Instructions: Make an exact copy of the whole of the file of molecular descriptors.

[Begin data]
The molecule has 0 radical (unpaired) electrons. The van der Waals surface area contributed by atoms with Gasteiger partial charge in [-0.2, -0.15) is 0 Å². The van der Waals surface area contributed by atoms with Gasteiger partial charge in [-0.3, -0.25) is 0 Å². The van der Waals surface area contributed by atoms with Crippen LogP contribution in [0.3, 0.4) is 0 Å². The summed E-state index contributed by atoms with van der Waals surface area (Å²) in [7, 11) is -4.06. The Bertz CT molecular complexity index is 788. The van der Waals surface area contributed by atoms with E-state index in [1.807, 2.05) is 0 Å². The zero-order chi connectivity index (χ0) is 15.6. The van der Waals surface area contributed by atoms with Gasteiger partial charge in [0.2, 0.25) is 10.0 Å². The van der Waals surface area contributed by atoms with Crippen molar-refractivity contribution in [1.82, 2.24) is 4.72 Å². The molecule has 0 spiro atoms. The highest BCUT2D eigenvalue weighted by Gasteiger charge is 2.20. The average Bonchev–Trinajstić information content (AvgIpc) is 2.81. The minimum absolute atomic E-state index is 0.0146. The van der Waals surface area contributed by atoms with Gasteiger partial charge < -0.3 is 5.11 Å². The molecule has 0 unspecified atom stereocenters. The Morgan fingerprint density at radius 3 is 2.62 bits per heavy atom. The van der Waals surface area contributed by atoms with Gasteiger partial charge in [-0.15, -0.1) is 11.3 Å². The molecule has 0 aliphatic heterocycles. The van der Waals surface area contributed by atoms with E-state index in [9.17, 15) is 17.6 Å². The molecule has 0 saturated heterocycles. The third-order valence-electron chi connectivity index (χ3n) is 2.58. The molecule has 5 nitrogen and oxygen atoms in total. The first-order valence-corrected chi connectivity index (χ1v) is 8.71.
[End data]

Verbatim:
The molecule has 0 radical (unpaired) electrons. The van der Waals surface area contributed by atoms with Gasteiger partial charge in [-0.2, -0.15) is 0 Å². The van der Waals surface area contributed by atoms with Gasteiger partial charge in [-0.3, -0.25) is 0 Å². The van der Waals surface area contributed by atoms with Crippen LogP contribution in [0.3, 0.4) is 0 Å². The summed E-state index contributed by atoms with van der Waals surface area (Å²) in [7, 11) is -4.06. The Bertz CT molecular complexity index is 788. The van der Waals surface area contributed by atoms with E-state index in [1.807, 2.05) is 0 Å². The zero-order chi connectivity index (χ0) is 15.6. The van der Waals surface area contributed by atoms with Gasteiger partial charge in [0.2, 0.25) is 10.0 Å². The van der Waals surface area contributed by atoms with Crippen molar-refractivity contribution in [1.82, 2.24) is 4.72 Å². The molecule has 0 spiro atoms. The highest BCUT2D eigenvalue weighted by Gasteiger charge is 2.20. The average Bonchev–Trinajstić information content (AvgIpc) is 2.81. The minimum absolute atomic E-state index is 0.0146. The van der Waals surface area contributed by atoms with Gasteiger partial charge < -0.3 is 5.11 Å². The molecule has 0 unspecified atom stereocenters. The Morgan fingerprint density at radius 3 is 2.62 bits per heavy atom. The van der Waals surface area contributed by atoms with Gasteiger partial charge in [-0.15, -0.1) is 11.3 Å². The molecule has 0 aliphatic heterocycles. The van der Waals surface area contributed by atoms with E-state index in [9.17, 15) is 17.6 Å². The molecule has 0 saturated heterocycles. The third-order valence-electron chi connectivity index (χ3n) is 2.58. The molecule has 5 nitrogen and oxygen atoms in total. The first-order valence-corrected chi connectivity index (χ1v) is 8.71.